In response to the increasing trend of Singaporeans being unable to retire after buying unaffordable HDB housing, the CPF Board yesterday (Aug 28) announced that they will now allow mortgage debtors to keep S$20,000 in their CPF Ordinary Account:
“Flat buyers can now choose to keep up to S$20,000 each in their Central Provident Fund (CPF) when taking a loan from the Housing and Development Board (HDB). Previously, buyers would have to fully utilise the balances in their CPF Ordinary Account (OA) to pay for their flat before taking up an HDB loan. The move will provide flat buyers with “greater flexibility in using their CPF funds. The funds can be used for buyers’ monthly mortgage instalments in times of need and for retirement purposes.”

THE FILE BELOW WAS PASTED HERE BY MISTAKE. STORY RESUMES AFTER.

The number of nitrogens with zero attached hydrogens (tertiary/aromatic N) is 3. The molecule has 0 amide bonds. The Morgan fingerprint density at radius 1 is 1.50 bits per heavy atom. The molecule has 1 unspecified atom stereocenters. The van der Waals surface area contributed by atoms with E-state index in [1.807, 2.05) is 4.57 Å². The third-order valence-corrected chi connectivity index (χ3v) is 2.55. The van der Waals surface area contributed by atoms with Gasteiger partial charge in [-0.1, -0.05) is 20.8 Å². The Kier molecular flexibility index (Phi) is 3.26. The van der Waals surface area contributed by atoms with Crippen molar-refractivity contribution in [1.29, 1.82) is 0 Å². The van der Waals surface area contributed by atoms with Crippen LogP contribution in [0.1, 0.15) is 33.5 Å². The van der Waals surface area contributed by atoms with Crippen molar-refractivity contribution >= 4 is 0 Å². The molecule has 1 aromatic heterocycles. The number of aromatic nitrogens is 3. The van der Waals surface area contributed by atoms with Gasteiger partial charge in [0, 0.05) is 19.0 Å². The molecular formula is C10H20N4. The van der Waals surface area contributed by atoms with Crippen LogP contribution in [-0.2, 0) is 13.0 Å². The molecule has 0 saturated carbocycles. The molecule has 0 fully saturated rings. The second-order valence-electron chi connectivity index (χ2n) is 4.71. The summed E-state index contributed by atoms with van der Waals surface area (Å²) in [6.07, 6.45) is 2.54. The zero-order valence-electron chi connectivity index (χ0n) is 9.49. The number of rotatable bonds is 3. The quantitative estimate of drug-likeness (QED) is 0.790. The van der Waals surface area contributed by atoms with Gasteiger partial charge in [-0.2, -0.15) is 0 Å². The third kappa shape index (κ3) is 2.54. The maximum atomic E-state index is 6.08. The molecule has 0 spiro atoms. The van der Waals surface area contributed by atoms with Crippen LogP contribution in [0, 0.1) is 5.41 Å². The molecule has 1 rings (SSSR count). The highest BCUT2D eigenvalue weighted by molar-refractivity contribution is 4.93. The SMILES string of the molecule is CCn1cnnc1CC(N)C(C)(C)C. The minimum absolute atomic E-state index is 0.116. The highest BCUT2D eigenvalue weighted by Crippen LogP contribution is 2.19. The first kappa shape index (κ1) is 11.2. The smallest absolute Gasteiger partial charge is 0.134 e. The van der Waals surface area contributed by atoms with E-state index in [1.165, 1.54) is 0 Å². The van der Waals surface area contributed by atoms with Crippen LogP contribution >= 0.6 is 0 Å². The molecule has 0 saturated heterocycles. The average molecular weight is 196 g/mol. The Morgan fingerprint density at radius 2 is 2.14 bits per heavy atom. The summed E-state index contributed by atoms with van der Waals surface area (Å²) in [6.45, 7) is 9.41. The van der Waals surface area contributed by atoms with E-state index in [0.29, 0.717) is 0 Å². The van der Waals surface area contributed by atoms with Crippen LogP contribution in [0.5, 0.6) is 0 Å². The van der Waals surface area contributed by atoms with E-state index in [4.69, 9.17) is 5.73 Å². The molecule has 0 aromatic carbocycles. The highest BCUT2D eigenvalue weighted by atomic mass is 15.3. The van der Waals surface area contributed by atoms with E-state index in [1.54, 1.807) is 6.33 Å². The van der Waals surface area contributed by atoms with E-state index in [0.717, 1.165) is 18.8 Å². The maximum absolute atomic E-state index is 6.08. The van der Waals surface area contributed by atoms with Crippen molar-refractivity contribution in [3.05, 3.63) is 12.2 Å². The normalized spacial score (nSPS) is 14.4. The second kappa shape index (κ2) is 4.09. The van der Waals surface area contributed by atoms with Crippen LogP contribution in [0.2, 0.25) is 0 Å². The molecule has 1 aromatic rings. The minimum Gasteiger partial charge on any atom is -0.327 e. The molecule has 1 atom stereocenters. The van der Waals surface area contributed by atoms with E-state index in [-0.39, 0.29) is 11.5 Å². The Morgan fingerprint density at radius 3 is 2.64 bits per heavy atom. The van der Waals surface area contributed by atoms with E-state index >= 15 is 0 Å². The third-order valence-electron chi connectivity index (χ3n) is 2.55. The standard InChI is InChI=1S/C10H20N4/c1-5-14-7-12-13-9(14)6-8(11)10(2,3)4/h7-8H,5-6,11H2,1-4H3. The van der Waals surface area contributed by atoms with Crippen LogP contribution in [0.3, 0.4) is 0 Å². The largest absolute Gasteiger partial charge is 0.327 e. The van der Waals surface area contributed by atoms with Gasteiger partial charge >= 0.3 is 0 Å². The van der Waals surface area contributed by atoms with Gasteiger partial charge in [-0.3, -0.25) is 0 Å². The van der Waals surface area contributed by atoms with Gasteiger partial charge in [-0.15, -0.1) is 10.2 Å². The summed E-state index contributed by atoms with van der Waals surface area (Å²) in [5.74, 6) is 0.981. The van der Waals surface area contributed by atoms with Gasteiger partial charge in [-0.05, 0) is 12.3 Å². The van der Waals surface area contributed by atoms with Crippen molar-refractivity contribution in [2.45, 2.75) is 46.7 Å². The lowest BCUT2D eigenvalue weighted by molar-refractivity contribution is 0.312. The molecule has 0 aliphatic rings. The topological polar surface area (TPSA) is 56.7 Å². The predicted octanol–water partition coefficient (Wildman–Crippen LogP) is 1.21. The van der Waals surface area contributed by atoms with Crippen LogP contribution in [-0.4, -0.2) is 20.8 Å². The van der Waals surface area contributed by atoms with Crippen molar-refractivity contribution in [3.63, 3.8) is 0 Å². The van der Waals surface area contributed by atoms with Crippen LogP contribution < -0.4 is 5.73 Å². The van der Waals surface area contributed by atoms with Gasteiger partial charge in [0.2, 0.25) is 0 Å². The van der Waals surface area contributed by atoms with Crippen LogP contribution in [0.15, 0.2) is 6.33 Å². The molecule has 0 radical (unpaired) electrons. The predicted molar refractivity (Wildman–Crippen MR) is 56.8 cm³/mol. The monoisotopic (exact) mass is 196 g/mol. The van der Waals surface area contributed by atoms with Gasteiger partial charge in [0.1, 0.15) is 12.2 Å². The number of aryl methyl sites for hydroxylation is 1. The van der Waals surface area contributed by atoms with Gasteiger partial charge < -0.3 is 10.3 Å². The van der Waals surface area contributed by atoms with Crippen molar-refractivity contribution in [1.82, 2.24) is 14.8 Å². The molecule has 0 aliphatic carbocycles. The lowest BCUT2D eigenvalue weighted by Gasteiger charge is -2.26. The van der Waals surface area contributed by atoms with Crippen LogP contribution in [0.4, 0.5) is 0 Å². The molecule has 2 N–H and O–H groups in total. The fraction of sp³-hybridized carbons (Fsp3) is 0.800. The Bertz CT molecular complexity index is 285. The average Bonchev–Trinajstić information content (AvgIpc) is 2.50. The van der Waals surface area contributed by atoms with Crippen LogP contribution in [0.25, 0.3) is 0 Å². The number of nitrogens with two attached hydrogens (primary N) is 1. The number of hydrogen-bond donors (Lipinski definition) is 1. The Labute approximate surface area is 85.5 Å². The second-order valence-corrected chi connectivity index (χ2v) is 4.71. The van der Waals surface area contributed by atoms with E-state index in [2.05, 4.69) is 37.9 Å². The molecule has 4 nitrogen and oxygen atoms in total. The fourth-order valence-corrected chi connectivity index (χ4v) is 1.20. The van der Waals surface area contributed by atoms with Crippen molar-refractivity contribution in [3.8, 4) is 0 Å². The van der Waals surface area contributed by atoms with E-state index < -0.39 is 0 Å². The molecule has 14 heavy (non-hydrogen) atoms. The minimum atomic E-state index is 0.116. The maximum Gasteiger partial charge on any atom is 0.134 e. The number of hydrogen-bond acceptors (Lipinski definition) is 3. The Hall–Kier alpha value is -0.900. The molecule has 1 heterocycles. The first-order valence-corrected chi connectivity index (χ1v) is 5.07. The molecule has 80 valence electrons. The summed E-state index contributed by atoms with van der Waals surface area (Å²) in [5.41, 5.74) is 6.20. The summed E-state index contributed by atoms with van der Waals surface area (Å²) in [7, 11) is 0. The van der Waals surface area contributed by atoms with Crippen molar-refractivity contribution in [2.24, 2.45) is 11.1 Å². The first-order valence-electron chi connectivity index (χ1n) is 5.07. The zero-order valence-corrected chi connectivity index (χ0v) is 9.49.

In terms of the government balance sheet, money kept in the CPF or money paid to the HDB makes no difference as Prime Minister Lee Hsien Loong manages both the CPF and HDB funds.
Most Singaporeans enter into 30-year-long mortgage contracts with HDB in their first housing purchase. The massive debt however placed many families under mortgage stress, as salaries and employment are facing intense competition from foreigners on work pass permits.
In recent weeks, the problem of HDB leasing resurfaced after Lee Hsien Loong confirmed that he will not be compensating any HDB apartment that reached end of lease. The news triggered fears of falling property prices as the Prime Minister confirmed that HDB housing is a depreciating asset unlike freehold properties. The HDB resale market responded with a plunge in resale flat transactions.
The fall in resale flat transactions have affected Singapore retirees the most, with many in financial difficulties and depending on selling their home to retire. As Singaporeans’ retirement money are locked up in the CPF, most elderly face cash shortage even though they are “asset-rich” and many had to work in demeaning manual labour jobs like cleaners and security guards.